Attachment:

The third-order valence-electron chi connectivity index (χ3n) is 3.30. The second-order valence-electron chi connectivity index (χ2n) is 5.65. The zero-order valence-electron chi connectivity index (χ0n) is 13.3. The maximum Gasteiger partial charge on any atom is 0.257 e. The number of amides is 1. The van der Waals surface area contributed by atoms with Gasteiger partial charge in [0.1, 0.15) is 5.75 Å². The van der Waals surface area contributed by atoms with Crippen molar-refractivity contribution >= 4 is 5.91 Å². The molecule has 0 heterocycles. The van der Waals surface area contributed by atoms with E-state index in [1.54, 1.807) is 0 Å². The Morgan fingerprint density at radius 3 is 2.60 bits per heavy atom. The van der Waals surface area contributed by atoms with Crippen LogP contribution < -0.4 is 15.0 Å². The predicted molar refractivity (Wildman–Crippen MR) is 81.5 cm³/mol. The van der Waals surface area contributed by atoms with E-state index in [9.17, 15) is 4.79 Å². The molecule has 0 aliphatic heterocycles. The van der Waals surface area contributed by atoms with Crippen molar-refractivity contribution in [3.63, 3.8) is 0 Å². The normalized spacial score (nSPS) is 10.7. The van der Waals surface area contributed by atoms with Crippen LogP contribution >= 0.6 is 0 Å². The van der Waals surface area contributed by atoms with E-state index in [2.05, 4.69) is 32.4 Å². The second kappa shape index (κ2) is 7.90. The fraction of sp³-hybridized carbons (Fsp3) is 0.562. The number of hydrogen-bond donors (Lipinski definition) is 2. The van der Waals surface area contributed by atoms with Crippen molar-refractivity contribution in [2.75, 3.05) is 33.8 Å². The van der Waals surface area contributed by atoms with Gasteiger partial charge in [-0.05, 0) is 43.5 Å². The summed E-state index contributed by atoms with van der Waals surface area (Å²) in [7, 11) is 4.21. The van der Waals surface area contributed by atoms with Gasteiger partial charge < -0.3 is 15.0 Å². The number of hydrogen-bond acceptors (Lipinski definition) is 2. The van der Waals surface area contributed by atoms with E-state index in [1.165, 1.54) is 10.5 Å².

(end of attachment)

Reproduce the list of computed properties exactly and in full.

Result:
The third-order valence-electron chi connectivity index (χ3n) is 3.30. The second-order valence-electron chi connectivity index (χ2n) is 5.65. The zero-order valence-electron chi connectivity index (χ0n) is 13.3. The maximum Gasteiger partial charge on any atom is 0.257 e. The number of amides is 1. The van der Waals surface area contributed by atoms with Gasteiger partial charge in [0.1, 0.15) is 5.75 Å². The van der Waals surface area contributed by atoms with Crippen molar-refractivity contribution >= 4 is 5.91 Å². The molecule has 0 heterocycles. The van der Waals surface area contributed by atoms with E-state index in [1.54, 1.807) is 0 Å². The Morgan fingerprint density at radius 3 is 2.60 bits per heavy atom. The van der Waals surface area contributed by atoms with Crippen LogP contribution < -0.4 is 15.0 Å². The predicted molar refractivity (Wildman–Crippen MR) is 81.5 cm³/mol. The van der Waals surface area contributed by atoms with E-state index in [9.17, 15) is 4.79 Å². The molecule has 0 aliphatic heterocycles. The van der Waals surface area contributed by atoms with Crippen molar-refractivity contribution in [3.63, 3.8) is 0 Å². The normalized spacial score (nSPS) is 10.7. The van der Waals surface area contributed by atoms with Crippen LogP contribution >= 0.6 is 0 Å². The van der Waals surface area contributed by atoms with E-state index in [2.05, 4.69) is 32.4 Å². The second kappa shape index (κ2) is 7.90. The fraction of sp³-hybridized carbons (Fsp3) is 0.562. The number of hydrogen-bond donors (Lipinski definition) is 2. The van der Waals surface area contributed by atoms with Crippen molar-refractivity contribution in [2.75, 3.05) is 33.8 Å². The van der Waals surface area contributed by atoms with Gasteiger partial charge in [-0.05, 0) is 43.5 Å². The summed E-state index contributed by atoms with van der Waals surface area (Å²) in [7, 11) is 4.21. The van der Waals surface area contributed by atoms with Gasteiger partial charge < -0.3 is 15.0 Å². The number of hydrogen-bond acceptors (Lipinski definition) is 2. The van der Waals surface area contributed by atoms with E-state index in [1.165, 1.54) is 10.5 Å².